The Bored Ape Yacht Club, a combination NFT/membership club for people with too much money and too little taste, is embroiled in a legal battle over allegations of secret alt-right imagery and a knock-off collection that is allegedly making millions of dollars.
The Bored Apes are one of the most valuable NFTs in the world, selling for up to millions apiece at their height. (An NFT is like a digital deed to a piece of art.) Owning an “ape” gives members not only the rights to their unique ape image, but also access to parties, chat rooms, and bragging rights. Justin Bieber, Madonna, and Shaquille O’Neal are all members.
But the project has recently come under attack by artist Ryder Ripps, himself a celebrity-backed but controversial figure, who claims the BAYC is actually an elaborate troll founded by alt-right forum-dwellers and studded with racist dog whistles. He started compiling data points in a Twitter thread in January, and eventually launched a website laying out his arguments point by point. A spokesperson for Yuga Labs, the company behind the Apes, responded by calling the allegations “deeply painful,” and “disturbing,” and the founders posted a Twitter thread debunking some of Ripps’ points.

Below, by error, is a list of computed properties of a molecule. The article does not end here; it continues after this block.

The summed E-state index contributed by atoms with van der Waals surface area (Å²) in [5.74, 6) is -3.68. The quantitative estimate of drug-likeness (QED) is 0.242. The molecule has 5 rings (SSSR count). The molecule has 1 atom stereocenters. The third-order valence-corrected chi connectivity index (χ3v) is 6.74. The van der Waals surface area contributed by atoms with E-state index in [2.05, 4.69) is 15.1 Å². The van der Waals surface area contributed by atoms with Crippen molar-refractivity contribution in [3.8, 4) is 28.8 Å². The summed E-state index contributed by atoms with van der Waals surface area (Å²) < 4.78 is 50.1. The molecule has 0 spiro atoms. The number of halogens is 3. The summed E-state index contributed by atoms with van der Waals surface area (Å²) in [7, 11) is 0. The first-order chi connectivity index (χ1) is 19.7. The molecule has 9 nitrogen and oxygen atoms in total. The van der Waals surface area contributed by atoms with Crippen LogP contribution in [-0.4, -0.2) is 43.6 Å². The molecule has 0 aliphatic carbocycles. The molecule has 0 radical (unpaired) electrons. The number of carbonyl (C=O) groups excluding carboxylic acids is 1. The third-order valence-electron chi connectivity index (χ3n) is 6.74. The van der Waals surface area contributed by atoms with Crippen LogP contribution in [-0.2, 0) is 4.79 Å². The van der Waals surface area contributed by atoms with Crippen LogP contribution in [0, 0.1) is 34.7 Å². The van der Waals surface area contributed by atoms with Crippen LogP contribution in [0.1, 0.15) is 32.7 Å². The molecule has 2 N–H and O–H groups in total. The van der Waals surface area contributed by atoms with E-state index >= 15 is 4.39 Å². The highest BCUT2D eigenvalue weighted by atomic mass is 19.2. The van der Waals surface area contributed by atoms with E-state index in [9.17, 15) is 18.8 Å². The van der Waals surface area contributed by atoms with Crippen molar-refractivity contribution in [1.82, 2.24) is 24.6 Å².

Things really heated up last month, when Ripps launched a line of identical images he called the “RR BAYC” and sold them on major NFT marketplaces using official Bored Ape branding. In a tweet, he called the line “artistic statement on the nature of NFT, satire against Yuga Labs’ practice & protest against the content.” The collection has sold 6,900 items according to CoinGecko, and Ripps claims it has made at least $1 million so far.
Yuga Labs escalated the battle on Friday, filing a federal trademark infringement suit against Ripps and collaborator Jeremy Cahen that accused them of flooding the market with counterfeit bored apes to purposely devalue the real thing. (The company claims Ripps has made $5 million off the scheme.) It called the project a “deliberate effort to harm Yuga Labs” and asked for monetary damages and an order requiring Ripps to and Cahen to stop using its name and imagery.
“Ripps’ misuse of Yuga Labs’ trademarks and false advertising of the RR/BAYC NFTs is not accidental,” lawyers for Yuga Labs wrote. “These actions are calculated, intentional, and willful with the stated purpose of causing actual and monetary harm to Yuga Labs and to the holders of authentic Bored Ape Yacht Club NFTs, all of which causes real harm to Yuga Labs’ goodwill.”